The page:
In addition to its waterfalls, the American Southwest has other attractions to keep you busy taking photos or admiring the scenery. I’ve singled out some of the features that you’re bound to see upon a visit to this part of the Wild West. Read below to get a brief introduction to these features.
Arches National Park: This spectacular wonderland of nature's sandstone sculptures contains the highest concentration of natural arches in the country. Its tremendous gallery of natural arches include Delicate Arch (Utah's state symbol), Landscape Arch, Turret Arch, Double-O Arch, Double Arch, Tower Arch, and countless others both named and unnamed. There are also interesting rock formations like the Three Penguins, the Three Gossips, Park Avenue, and Balanced Rock. Conveniently located near the slickrock mountain biking playgrounds of Moab, many of the arches are easily reachable.
Canyonlands National Park: This Grand Canyon-like region is home to some of the most remote and hard-to-reach parts of the United States. Thus, this national park offers the most unspoiled and untouched desert scenery anywhere. Many such places require a good deal of self sufficiency, but the rewards are more arches, slot canyons, sandstone formations, and true solitude. If you're not up for spending several days in the rugged backcountry either backpacking or in a four-wheel drive, there are attractions reachable in day hikes as well as roadside attractions such as Mesa Arch (pictured here).
Dead Horse Point: This spectacular peninsular overlook of the legendary Colorado River got its name from the mass deaths of wild horses who were chased towards this dead-end and left in the corrals here to starve when they weren't selected for use by cowboys. It's a worthwhile stop especially if you're visiting the Island in the Sky District of Canyonlands National Park.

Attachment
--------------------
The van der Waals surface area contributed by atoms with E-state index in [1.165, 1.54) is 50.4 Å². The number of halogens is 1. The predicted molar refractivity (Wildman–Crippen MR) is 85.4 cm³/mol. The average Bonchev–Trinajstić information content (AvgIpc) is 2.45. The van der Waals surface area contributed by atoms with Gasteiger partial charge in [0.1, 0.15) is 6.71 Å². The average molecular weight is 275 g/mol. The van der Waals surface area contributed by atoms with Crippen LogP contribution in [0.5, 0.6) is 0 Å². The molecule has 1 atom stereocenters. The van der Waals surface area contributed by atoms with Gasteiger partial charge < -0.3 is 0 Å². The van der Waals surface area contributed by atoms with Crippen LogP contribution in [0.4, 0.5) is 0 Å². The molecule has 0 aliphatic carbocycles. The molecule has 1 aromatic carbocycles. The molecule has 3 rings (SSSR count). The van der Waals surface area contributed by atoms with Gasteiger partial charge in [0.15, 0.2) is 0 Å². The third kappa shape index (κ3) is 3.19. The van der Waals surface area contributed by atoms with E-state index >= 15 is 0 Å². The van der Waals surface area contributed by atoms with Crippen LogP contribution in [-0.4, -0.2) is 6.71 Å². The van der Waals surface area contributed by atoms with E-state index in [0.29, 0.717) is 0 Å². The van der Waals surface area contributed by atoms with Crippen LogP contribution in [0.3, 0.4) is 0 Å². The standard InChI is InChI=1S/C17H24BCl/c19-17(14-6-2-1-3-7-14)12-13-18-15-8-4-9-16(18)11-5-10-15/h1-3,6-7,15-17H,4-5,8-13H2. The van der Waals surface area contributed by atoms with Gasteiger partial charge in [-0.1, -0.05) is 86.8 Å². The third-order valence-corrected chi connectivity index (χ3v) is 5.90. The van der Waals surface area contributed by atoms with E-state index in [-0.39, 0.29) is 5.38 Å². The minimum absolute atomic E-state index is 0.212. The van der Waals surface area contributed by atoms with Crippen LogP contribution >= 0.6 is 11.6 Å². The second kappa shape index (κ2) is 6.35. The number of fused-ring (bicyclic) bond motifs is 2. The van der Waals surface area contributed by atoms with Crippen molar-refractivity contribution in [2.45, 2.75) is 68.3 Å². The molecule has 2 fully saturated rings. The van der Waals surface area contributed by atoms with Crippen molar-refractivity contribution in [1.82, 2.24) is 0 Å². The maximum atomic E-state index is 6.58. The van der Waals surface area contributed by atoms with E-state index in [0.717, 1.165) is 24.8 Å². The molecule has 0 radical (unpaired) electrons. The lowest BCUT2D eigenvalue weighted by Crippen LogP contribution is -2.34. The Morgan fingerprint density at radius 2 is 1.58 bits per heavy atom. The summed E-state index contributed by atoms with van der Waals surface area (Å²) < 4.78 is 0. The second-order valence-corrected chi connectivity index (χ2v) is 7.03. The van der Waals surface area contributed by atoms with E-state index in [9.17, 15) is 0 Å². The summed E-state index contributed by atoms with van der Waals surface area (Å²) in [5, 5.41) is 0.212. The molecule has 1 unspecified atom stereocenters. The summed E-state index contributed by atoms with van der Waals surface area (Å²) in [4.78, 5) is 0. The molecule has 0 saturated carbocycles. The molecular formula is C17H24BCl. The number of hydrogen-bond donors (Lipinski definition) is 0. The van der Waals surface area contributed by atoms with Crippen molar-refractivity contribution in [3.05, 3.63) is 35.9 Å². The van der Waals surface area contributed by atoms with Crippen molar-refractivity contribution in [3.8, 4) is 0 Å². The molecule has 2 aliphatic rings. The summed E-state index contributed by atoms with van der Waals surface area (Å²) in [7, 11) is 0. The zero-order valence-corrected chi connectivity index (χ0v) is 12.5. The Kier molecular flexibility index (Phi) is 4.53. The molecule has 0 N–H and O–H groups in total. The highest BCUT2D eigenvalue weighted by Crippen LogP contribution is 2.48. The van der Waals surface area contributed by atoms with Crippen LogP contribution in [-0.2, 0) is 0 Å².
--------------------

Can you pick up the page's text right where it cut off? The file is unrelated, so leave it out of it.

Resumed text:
Rainbow Bridge National Monument: This beautiful arching natural bridge sits in one of the side canyons of the scenic Lake Powell. It is reachable by a strenuous backcountry hike or a pricey boat trip from Page.
Grand Canyon National Park: This is perhaps the most visited National Park in the United States. This world wonder attracts millions of visitors each year as they seek to witness the handiwork resulting from millions of years of geologic forces along with the cutting of the layers of rocks by the Colorado River. You can see the canyon from the South Rim as well as the less crowded North Rim.
The hardier visitors opt for a multi-day trek into the interior of the canyon. Meanwhile, fortunate visitors with the money and patience to sit for years on a wait list can join a Colorado River tour and see the canyon the way John Wesley Powell did.
Bryce Canyon National Park: This park is known for its striking hoodoo formations, which the Paiute Indians believed were legend people turned to stone for misdeeds. You'll see hordes of these pinnacles standing together like a crowd of people, which inspired names such as the "Silent City."
Upon a hike into the amphitheaters and amongst these hoodoos, your imagination will run wild as you might think you're seeing familiar-looking objects in these spires. Such formations include Thor's Hammer, the Fairyland Castle, the Tower Bridge of London, and even Queen Victoria herself!
The Subway: This semi-technical canyoneering slot canyon was carved out by flash floods leaving tunnel-like formations very reminiscent of subway tunnels in urban cities with underground public transportation systems. With a car shuttle, a dry suit and dry bags, and canyoneering equipment, you can do the all-day one-way hike in the Kolob Terrace section of Zion National Park as it passes through waterfalls, crazy curved formations, and ice cold pools.
However, you need not have canyoneering equipment to get a taste of what this intriguing canyon is like. With permits in hand (also required of canyoneers), you can do an out-and-back hike up the Left Fork of North Creek into the mouth of the Subway passing by cascades and dinosaur tracks along the way.
Zion National Park: Anchored by Zion Canyon, this national park is a favorite amongst Southern Utah visitors as it features towering sandstone cliffs, slot canyons, natural arches, waterfalls, and a world famous adventure undertaken by hiking IN the Virgin River. Outside Zion Canyon, there are also attractions in the Kolob area of the park as well as the Kolob Terrace sections.